Hopefully someone with more knowledge than me (I’m also fairly new to NixOS) can help you out.

#9

…which I’ve just realised is the opposite behaviour to what is described in that open bug report you linked in the original post! But nonetheless, I really have solved it that way on my machine in the past.

Really hoping someone with more knowledge than me stops by this thread to help you out! :slightly_smiling_face:

#10

Assuming the links to the old generations in /nix/var/nix/profiles have been deleted and nix-collect-garbage has been run, you should be able to clear out the extra entries in /boot with:
/run/current-system/bin/switch-to-configuration switch

#11

I’m harvesting some questions coming from newcomers (and not-so-new as well) and this appears more than I’d think it would, maybe we should state clearly in the manual that not only the store increase in size during normal operation but /boot does as well if it is a separate partition.

The issue is that nixos-rebuild removes old kernels if the generations referencing them have been garbage collected but the operation is done after the kernel of the generation you’re trying to switch/boot into is installed.

At the time I didn’t know this and installed NixOS on a small boot partition and haven’t move since then so this is the workflow I’ve developed. It assumes you’re a normal user with sudo privilege, if you’re not do everything as root.

Make sure you understand every step or you could end up with a non bootable system

  1. Do a sudo nixos-rebuild build so that you’re sure that the build of your current configuration can be carried out
  2. Do a garbage collection to remove old system generations with sudo nix-collect-garbage -d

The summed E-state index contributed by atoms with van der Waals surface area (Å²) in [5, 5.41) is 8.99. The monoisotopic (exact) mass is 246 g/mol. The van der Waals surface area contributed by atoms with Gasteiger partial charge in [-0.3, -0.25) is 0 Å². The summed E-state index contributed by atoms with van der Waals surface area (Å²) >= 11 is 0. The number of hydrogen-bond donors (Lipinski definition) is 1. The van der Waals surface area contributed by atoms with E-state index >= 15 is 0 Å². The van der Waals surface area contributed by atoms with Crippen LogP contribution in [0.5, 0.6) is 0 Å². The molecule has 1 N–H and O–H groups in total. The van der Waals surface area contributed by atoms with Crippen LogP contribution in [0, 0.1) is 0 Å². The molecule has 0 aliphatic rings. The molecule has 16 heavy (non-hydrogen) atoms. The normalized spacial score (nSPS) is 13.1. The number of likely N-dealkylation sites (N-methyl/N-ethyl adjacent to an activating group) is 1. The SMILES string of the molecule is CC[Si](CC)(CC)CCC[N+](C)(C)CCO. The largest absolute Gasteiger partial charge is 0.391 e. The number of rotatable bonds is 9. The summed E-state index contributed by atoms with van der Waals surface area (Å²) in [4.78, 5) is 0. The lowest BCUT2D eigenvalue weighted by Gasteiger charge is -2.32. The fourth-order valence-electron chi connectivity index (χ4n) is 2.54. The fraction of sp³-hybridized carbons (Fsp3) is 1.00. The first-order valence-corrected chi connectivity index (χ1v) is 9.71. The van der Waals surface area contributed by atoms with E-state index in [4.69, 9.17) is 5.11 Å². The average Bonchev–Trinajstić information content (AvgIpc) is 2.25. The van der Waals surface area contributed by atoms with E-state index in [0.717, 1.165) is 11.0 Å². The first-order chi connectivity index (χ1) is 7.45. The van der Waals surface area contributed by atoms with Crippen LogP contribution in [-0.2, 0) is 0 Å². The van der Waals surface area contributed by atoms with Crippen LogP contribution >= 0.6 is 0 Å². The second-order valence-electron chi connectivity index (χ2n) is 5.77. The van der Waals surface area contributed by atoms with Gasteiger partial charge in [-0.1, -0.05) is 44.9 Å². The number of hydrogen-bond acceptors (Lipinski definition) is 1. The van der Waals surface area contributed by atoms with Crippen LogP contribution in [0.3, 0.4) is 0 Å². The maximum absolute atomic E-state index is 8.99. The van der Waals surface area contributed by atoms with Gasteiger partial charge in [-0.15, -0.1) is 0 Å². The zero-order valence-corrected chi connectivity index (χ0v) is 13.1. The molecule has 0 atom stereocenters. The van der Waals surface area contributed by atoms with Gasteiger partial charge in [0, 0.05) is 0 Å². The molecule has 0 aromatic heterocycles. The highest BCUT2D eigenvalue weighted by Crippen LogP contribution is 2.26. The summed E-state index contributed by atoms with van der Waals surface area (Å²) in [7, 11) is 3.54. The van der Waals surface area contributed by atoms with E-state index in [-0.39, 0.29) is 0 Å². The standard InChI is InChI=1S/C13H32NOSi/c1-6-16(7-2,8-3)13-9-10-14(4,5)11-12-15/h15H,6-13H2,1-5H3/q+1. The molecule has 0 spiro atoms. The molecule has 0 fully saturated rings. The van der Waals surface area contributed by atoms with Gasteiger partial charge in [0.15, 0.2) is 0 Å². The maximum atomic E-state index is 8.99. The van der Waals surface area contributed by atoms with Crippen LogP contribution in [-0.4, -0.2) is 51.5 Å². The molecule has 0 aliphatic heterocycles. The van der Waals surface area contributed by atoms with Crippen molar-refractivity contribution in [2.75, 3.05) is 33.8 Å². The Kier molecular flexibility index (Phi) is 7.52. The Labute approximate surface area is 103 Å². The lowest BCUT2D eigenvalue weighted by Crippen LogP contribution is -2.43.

3. Manually make some space in boot. Find your kernels and rm them.
  4. Run sudo nixos-rebuild switch or sudo nixos-rebuild boot. This time your bootloader will be installed correctly along with the new kernel and initrd
  5. Make sure point 4 was executed correctly by looking at the output and reboot
  6. [optional] remove the result directory created by point 1
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#12

Thanks for the instructions. How do I know which files are safe to delete?

#13

Well, I tried removing the oldest kernel. After it, sudo nixos-rebuild boot gave me this:

rm: cannot remove '/boot/nixos/zbpbdvcazhh44sfzv9rgy9wllnab66v5-linux-4.18.7-dtbs/broadcom': Read-only file system
warning: error(s) occurred while switching to the new configuration

Edit: If it helps, I have this extra bit in my configuration.nix (as suggested here: https://nixos.wiki/wiki/NixOS_on_ARM/Raspberry_Pi):

  hardware.enableRedistributableFirmware = true;
  hardware.firmware = [
    (pkgs.stdenv.mkDerivation {
      name = "broadcom-rpi3-extra";
      src = pkgs.fetchurl {
        url = "https://raw.githubusercontent.com/RPi-Distro/firmware-nonfree/54bab3d/brcm80211/brcm/brcmfmac43430-sdio.txt";
        sha256 = "19bmdd7w0xzybfassn7x4rb30l70vynnw3c80nlapna2k57xwbw7";
      };
      phases = [ "installPhase" ];
      installPhase = ''
        mkdir -p $out/lib/firmware/brcm
        cp $src $out/lib/firmware/brcm/brcmfmac43430-sdio.txt
      '';
    })
  ];
#14

The boot operation actually rebuild everything it need so if a file is missing it will be added and if it’s part of an old generation it will be removed. I never encountered the read-only filesystem issue, on the ARM board /boot is maybe handled differently? (pinging @dezgeg as the builder/maintainer of some ARM installation images)

#15

@ilikeavocadoes Any update on this? Did you succeed?

#16

Thanks for checking up! I didn’t, I still get the same error of Read-only file system when nixos-rebuild is removing old files. Don’t really know what to do to it since sudo rm -rf <the file> also results in Read-only filesystem.

Edit.
I just noticed that ls cannot access the directory: ls: cannot access '/boot/nixos/zbpbdvcazhh44sfzv9rgy9wllnab66v5-linux-4.18.7-dtbs/broadcom': Input/output error

#17

I had this disk full problem when upgrading a machine to 19.03, I guess the 77th generation was just one too many!

This saved the day, cleared out a bunch of generations, and nixos-rebuild switch --upgrade was able to complete. Happy days!